Migrants and refugees wait at Istanbul's Esenler bus terminal for buses to the Turkish-Greek border after authorities withheld tickets to Turkish border towns on September 16, 2015
Istanbul (AFP) - Turkish authorities have since September been detaining scores of refugees, including from Iraq and Syria, and abusing and pressuring them to return home in breach of international law, Amnesty International said Wednesday.
The government angrily rejected Amnesty's accusations, saying it "categorically denied" that any Syrian refugee in Turkey had been forced to return to their conflict-torn home.
The rights group also warned that the European Union (EU), which in November reached a deal with Turkey to stem the flow of refugees into Europe, was in danger of being complicit in "serious human rights violations".
"We have documented the arbitrary detention of some of the most vulnerable people on Turkish soil," said John Dalhuisen, Amnesty's director for Europe and Central Asia.
"Pressuring refugees and asylum-seekers to return to countries like Syria and Iraq is not only unconscionable, but it's also in direct breach of international law."
Under the EU-Turkey deal, EU leaders pledged three billion euros ($3.2 billion) in aid to help improve the conditions of the at least 2.2 million refugees currently on Turkish soil from the Syrian war.
In exchange, Turkey agreed to try to limit numbers travelling to Europe and tackle human smugglers who profit from their desperate journeys.
The European Commission's foreign affairs spokeswoman Maja Kocijancic said officials "are currently looking into all the details" of the report.
"We are not aware of the details, including for example individual cases of deportation that are mentioned in this report, but the report will be considered with due attention and followed up with the Turkish authorities as appropriate."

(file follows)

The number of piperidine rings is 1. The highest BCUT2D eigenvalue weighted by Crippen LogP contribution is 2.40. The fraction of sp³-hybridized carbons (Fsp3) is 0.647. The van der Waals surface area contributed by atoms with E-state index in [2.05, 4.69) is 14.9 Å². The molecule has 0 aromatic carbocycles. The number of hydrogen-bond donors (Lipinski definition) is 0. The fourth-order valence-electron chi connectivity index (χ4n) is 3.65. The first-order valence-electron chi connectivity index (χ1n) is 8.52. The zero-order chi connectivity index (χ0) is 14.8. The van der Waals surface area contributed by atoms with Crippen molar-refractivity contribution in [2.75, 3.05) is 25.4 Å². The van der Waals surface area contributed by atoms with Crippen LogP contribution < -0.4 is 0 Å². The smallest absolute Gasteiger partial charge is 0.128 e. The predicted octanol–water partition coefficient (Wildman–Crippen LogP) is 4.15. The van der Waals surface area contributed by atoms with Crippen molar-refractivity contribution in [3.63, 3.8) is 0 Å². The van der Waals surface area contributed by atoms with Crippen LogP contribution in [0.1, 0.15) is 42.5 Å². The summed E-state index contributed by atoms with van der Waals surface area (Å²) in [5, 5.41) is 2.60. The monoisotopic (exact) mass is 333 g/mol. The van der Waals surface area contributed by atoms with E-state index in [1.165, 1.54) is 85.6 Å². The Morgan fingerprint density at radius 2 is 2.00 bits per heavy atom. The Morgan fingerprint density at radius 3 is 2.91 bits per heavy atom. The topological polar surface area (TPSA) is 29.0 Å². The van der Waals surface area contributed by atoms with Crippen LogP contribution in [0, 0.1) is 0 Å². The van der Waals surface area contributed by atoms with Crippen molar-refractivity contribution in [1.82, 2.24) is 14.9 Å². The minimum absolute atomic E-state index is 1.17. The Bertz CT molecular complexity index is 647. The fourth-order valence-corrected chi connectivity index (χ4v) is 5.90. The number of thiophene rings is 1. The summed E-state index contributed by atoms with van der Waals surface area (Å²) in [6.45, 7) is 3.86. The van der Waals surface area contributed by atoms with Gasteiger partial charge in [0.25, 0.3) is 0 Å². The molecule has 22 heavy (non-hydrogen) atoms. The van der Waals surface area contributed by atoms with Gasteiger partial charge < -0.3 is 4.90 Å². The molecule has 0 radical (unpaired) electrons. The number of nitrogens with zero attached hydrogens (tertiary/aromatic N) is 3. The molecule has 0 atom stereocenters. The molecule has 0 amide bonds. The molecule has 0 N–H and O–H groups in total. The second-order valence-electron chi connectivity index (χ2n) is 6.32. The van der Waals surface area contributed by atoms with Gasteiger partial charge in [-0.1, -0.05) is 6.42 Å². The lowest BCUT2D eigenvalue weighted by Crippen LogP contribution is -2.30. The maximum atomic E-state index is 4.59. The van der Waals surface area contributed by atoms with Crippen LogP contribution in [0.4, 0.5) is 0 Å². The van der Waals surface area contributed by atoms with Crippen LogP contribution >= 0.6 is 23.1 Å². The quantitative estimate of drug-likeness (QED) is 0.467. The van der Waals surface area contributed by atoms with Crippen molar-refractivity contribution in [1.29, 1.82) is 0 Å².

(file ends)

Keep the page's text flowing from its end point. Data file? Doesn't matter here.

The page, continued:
Amnesty said the Turkish authorities have been rounding up "potentially hundreds of people" onto buses in western Turkey and moving them to isolated detention centres in the east, where they were often subjected to abuse.
Most said they had been attempting or intending to cross into the EU, Amnesty reported.
- 'Policy shift' -
A 40-year-old Syrian man, who said he was placed into solitary confinement for seven days at a deportation centre with his hands and feet chained, told Amnesty: "When they put a chain over your hands and legs, you feel like a slave, like you are not a human being."
Amnesty said "the apparent policy shift" contrasted with the favourable approach of the Turkish authorities towards refugees until now.
"We categorically deny that any Syrian refugees were forced to return to Syria," a Turkish government official said, adding that all returnees were being independently interviewed by the UN refugee agency.
"Turkey does not tell Syrian refugees where to live," added the official.
The official said that as part of a "crackdown into organised crime" Syrian refugees with "documented ties to criminal gangs" are settled in the Osmaniye refugee camp in southern Turkey and their mobility may be restricted.
But less than one percent of Syrian refugees in Turkey fall into that category, added the official.
Turkey is the main launching point for migrants coming to Europe, via EU member Greece, but the authorities since the EU deal appear to have stepped up efforts to halt the crossings.
In the latest tragedy on the perilous passage, two Iraqi children, aged six and two, were found dead in the Aegean Sea, the Dogan news agency reported Wednesday.